Edition, by contrast, is designed to appeal to Istanbulites as much as itinerants. The aim was to integrate local character with the needs of an international market, providing a home away from home for business travellers, holidaymakers and local people alike.
The project’s initial constraint came in the shape of the building itself. Following a terrorist bombing in 2003, the tower ceased to be a bank and was ripe for renovation.
Security was tightened, the exterior revamped and the task for the designers Herculean – to transform a former office with a chequered past into a haven of quiet elegance.
"We worked with a local architect who was in charge of renovating the building, as well as determining its configuration," says Gabellini. "We reoriented and redistributed the rooms based upon the interior elevators and staircases. And because an office doesn’t make a home, we had to do a lot of masterplanning in order to create a welcoming lobby and reception."
In its final form, the hotel segues from public areas on the lower levels (lobby, restaurant, nightclub, spa, bar, lounge) through to the privacy of the guestrooms above. Here there is a layered progression: social to intimate, bustling to peaceful, busy urban boulevard to lush terraced suite.
Stylistically, the interiors mix East with West, apposite for a city that spans two continents. Subtlety and authenticity are the watchwords, with the glare of Ottoman tradition filtered through a cool, contemporary prism.
"There is a legacy associated with what you see," says Gabellini. "But it has gone through an editing process so that you don’t need to have overt symbols that immediately recall the tracery of the area. We designed this hotel to be understated and gracious, to balance international sophistication within a specific cultural context."
The lobby, for instance – domed and dramatic – owes as much to traditional architecture as it does to the imperative to be ‘chic’. Embellished with gold leaf and tiled with mosaics, it amounts to a concentrated burst of Byzantium. Meanwhile the spa, which combines hammam with fitness centre, is a thoroughly contemporary take on ancient rituals. This three-floor ESPA offering has embossed floors and a silver-tiled pool, and there are scrub, steam and treatment rooms alongside the gym.
This is characteristic of the hotel at large – tapping a rich seam of heritage while alert to the needs of the present day. As you move up towards the bedrooms, the emphasis is on their sensory aspect.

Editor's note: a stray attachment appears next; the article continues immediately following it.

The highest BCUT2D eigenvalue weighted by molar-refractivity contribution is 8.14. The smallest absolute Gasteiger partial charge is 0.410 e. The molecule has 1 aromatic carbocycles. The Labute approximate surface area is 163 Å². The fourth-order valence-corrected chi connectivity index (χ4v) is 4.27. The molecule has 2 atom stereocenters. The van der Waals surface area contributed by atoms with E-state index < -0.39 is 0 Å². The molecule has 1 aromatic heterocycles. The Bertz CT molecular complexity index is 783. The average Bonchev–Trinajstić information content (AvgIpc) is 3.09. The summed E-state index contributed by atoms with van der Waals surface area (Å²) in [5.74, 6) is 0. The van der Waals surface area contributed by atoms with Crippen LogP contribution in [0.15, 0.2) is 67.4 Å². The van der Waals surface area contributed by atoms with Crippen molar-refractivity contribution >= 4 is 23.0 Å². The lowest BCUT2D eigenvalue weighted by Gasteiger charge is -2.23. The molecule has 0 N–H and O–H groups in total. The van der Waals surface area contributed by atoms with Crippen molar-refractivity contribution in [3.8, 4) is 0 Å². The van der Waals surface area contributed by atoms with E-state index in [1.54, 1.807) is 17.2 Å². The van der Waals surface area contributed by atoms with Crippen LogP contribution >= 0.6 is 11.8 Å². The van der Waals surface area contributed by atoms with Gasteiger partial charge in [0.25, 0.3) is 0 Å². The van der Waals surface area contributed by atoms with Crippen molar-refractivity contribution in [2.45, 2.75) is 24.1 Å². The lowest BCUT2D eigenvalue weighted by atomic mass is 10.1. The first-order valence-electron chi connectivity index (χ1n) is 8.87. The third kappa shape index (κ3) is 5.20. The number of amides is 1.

"The guestrooms are designed to elevate their functional requirements to a backdrop that enhances the enjoyment of daily living," says Gabellini.
In practice, this means the sleeping and lounging areas provide a cocooning warmth, with deep U-shaped sofas and sumptuous beds. The washrooms were conceived as miniature hammams, facilitating bathing and highlighting its pleasures.
Here, Gabellini Sheppard took its cue from the Roman baths, in which bathing was a social experience. Well-being was deemed as important as hygiene.
Such details give this the air of a genuinely luxurious hotel. Whereas in times gone by, a designer could convey luxury simply through laying on the glitz, today’s hotel guests are not impressed by decontextualised opulence. The point of this design is that it spins a narrative, forging an emotional connection with visitors. It aims to evoke a sense of character and enmesh itself in the fabric of the place.
Spurred on by the success of its latest venture, Gabellini Sheppard is now at work on several other hotels.
"Hotels for us are a compelling and captivating typology," says Gabellini. "Like projects we might do for a fashion retail clientele, they are aspirational at heart – they’re about how you create a spatial overlay for a particular lifestyle. But, as importantly, they’re kind of worlds within worlds – you’re thinking about a city in miniature. We look at this as a kind of legacy project. It is one that is meant to be around for a very long time."
This article was first published in our sister publication The LEAF Review.